Given Grant Morrison's great fresh-classic take on Batman in Batman and Son, I expected great things from the Bat-family crossover Batman: The Resurrection of Ra's al Ghul. Instead, what we have here is a fairly bland, gigantically decompressed story with a lot of punching and kicking, but not much to make it very remarkable.
I think few believed, when Greg Rucka killed off Ra's al Ghul in the riveting Batman: Death and the Maidens (if you haven't read it, run out and get a copy), that DC wouldn't bring the villain back one of these days. And given both Ra's appearance in Batman Begins and Rucka's excellent use of Ra's in Death, I've been eager to see Ra's next appearance.
But Resurrection disappointingly glosses completely over Ra's rebirth scene, and there seems to be some confusion between the various writers from the prologue to the story as to the exact science of Ra's return (and they ignore, completely Devin Grayson's brilliant set up of a Lazarus Pit in the Batcave in Batman/Ra's al Ghul: Year One). Moreover, Ra's "evil goals" are not much more than immortality, again, when something with a bit more mystery might've differentiated this story from most other Ra's al Ghul tales.
One intention of Infinite Crisis was to rid the DC Universe of the angsty Batman (at least, more angsty than normal) who betrayed and belittled his Bat-family at every turn. The result, however, is to bring us a Batman crossover that's all plot and no character development. Batman learns that Ra's has come back to life (an event that, undramatically, seems to surprise no one in the comic), Batman goes to confront Ra's, Batman and Ra's team up to fight a third enemy, and then Batman and Ra's fight one another. The internal Bat-conflict in Batman: Fugitive and Batman: War Games might've felt tired after a while, but at least it gave the crossovers a subtext beyond just fighting the villains.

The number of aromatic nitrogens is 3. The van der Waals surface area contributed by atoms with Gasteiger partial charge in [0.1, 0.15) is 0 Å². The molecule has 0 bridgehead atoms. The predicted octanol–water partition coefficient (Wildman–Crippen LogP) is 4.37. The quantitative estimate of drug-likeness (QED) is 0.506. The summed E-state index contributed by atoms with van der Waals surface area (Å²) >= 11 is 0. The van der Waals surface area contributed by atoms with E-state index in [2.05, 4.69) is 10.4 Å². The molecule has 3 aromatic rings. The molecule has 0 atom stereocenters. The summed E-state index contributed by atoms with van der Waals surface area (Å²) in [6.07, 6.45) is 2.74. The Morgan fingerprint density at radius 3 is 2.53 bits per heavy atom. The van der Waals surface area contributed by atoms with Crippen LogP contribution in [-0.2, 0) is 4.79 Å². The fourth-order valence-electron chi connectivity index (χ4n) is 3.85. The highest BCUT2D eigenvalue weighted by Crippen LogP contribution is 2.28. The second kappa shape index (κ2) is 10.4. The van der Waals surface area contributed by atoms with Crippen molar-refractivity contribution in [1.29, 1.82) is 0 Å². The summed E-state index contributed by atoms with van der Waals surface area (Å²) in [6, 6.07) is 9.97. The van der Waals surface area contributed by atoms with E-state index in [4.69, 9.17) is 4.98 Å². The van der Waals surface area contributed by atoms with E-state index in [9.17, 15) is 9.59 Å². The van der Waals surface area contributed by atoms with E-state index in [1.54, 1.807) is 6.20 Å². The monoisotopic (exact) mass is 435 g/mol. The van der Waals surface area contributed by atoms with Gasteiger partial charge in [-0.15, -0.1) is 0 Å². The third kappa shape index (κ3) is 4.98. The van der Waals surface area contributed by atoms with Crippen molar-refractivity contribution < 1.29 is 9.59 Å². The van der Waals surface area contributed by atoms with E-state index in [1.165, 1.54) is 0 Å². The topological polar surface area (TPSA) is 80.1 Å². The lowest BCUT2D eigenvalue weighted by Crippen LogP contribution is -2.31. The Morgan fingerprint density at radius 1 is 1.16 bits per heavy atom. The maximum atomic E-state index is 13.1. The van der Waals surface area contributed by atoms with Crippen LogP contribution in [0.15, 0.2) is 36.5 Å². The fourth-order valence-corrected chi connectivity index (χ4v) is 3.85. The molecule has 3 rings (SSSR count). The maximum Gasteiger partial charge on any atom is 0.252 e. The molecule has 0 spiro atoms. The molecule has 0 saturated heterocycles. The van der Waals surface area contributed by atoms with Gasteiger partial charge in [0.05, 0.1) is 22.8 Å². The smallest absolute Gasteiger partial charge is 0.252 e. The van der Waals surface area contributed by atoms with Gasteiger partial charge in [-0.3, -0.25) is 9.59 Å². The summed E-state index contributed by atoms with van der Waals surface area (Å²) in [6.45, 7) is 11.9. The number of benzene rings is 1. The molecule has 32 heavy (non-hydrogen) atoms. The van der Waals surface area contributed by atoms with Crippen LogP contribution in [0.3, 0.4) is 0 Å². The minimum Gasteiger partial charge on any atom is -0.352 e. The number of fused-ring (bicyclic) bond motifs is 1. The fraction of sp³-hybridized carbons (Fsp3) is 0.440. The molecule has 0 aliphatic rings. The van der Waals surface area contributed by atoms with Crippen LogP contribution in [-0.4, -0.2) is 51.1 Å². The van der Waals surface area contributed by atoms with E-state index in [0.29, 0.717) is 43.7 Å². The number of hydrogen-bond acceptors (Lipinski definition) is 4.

There is, you might argue, a "character-based" subplot here involving Robin being tempted by Ra's to use the Lazarus Pit to resurrect his parents, Spoiler, Superboy, and others. Except, as Nightwing himself points out, Ra's offer makes no sense in terms of how the Lazarus Pit has been explained in comic book science (the bodies are too old, the Pit waters aren't portable, etc.) -- not to mention that no reader really believes Robin's going to make the obviously-wrong choice and join forces with Batman's enemy. The subplot deals with Robin's character, sure, but it's essentially two-issue-long filler that darts away from the real Batman/Ra's action in order to involve the Nightwing and Robin titles, and it makes the story unnecessarily bloated.
Finally, if I can add just one more insult to injury, Morrison's Damian character suffers greatly, writing-wise, in this story. As written by Morrison, Batman's erstwhile son walks the fine line between attention-starved child and deadly killer; as written by Keith Champagne, Fabian Nicieza and others, Damian comes off as a whiny brat, more Jar-Jar Binks than Batman's son. On the other hand, there's a bunch of instances here of Alfred playing action hero (taking on a crowd of ninjas, no less!) so I guess there's something here for everyone.
(To be fair, of sorts, Pop Matter's Shawn O'Rourke felt equally underwhelmed.)
[Contains full covers, short biographies]
Yeah, so Batman: The Resurrection of Ra's al Ghul didn't quite do it for me. Good thing there's some Justice Society right around the corner. Join us next time!